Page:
Source: Ice Data Indices, LLC
Release: ICE BofA Indices
This data represents the effective yield of the ICE BofA US High Yield Index, which tracks the performance of US dollar denominated below investment grade rated corporate debt publicly issued in the US domestic market. To qualify for inclusion in the index, securities must have a below investment grade rating (based on an average of Moody's, S&P, and Fitch) and an investment grade rated country of risk (based on an average of Moody's, S&P, and Fitch foreign currency long term sovereign debt ratings). Each security must have greater than 1 year of remaining maturity, a fixed coupon schedule, and a minimum amount outstanding of $100 million. Original issue zero coupon bonds, "global" securities (debt issued simultaneously in the eurobond and US domestic bond markets), 144a securities and pay-in-kind securities, including toggle notes, qualify for inclusion in the Index. Callable perpetual securities qualify provided they are at least one year from the first call date. Fixed-to-floating rate securities also qualify provided they are callable within the fixed rate period and are at least one year from the last call prior to the date the bond transitions from a fixed to a floating rate security. DRD-eligible and defaulted securities are excluded from the Index.
ICE BofA Explains the Construction Methodology of this series as:
Index constituents are capitalization-weighted based on their current amount outstanding. With the exception of U.S. mortgage pass-throughs and U.S. structured products (ABS, CMBS and CMOs), accrued interest is calculated assuming next-day settlement. Accrued interest for U.S. mortgage pass-through and U.S. structured products is calculated assuming same-day settlement. Cash flows from bond payments that are received during the month are retained in the index until the end of the month and then are removed as part of the rebalancing. Cash does not earn any reinvestment income while it is held in the Index. The Index is rebalanced on the last calendar day of the month, based on information available up to and including the third business day before the last business day of the month. Issues that meet the qualifying criteria are included in the Index for the following month. Issues that no longer meet the criteria during the course of the month remain in the Index until the next month-end rebalancing at which point they are removed from the Index.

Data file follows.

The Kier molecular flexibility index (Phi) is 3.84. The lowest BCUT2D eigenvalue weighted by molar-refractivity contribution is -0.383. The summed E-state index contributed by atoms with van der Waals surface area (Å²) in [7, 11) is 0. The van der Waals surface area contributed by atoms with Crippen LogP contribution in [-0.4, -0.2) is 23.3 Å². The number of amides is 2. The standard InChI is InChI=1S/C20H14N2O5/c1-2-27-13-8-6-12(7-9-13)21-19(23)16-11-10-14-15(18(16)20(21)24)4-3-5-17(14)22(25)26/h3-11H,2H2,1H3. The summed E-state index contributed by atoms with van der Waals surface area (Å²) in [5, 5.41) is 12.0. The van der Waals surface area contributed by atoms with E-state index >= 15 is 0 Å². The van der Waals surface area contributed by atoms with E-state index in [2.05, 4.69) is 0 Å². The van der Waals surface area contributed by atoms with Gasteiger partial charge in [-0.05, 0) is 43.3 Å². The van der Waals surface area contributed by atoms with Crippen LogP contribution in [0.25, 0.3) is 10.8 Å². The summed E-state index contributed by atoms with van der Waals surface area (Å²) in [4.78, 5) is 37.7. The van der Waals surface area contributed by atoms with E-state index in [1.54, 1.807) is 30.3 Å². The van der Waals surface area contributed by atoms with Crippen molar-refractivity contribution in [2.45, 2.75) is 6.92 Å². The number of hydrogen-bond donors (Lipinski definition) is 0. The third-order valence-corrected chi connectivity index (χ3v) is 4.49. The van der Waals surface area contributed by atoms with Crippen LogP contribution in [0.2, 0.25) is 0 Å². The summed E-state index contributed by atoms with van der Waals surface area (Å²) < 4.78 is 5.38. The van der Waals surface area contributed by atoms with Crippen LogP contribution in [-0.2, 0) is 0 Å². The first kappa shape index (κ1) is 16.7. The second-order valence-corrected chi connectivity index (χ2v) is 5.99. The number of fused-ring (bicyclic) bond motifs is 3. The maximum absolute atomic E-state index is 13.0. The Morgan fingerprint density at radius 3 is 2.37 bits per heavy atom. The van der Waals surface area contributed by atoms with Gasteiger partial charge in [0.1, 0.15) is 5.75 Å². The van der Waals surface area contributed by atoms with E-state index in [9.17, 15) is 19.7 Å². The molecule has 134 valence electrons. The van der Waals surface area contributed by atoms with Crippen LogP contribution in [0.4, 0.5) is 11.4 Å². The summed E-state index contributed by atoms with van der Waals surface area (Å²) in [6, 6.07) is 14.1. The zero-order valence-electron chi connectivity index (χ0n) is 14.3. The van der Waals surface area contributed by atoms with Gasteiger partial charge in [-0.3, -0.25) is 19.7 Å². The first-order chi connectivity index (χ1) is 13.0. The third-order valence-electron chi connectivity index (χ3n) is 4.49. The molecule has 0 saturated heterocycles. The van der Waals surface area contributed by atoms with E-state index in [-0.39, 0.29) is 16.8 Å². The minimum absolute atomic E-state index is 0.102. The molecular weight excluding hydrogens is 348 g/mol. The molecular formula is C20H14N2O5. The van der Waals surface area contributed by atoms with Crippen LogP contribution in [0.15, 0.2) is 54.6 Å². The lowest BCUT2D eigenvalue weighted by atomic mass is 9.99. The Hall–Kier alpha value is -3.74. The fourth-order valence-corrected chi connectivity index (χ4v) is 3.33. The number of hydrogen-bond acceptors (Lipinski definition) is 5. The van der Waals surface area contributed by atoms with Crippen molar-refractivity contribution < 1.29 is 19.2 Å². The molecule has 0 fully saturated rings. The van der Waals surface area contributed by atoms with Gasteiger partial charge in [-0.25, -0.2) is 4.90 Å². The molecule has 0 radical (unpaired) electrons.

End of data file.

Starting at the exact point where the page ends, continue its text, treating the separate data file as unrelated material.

When the last calendar day of the month takes place on the weekend, weekend observations will occur as a result of month ending accrued interest adjustments.
The index data referenced herein is the property of ICE Data Indices, LLC, its affiliates, ("ICE") and/or its Third Party Suppliers and has been licensed for use by the Federal Reserve Bank of St. Louis. ICE, its affiliates and Third Party Suppliers accept no liability in connection with its use.
Copyright, 2017, ICE Benchmark Administration. Reprinted with permission.
Ice Data Indices, LLC, ICE BofA US High Yield Index Effective Yield [BAMLH0A0HYM2EY], retrieved from FRED, Federal Reserve Bank of St. Louis; https://fred.stlouisfed.org/series/BAMLH0A0HYM2EY, October 4, 2022.
Release: H.15 Selected Interest Rates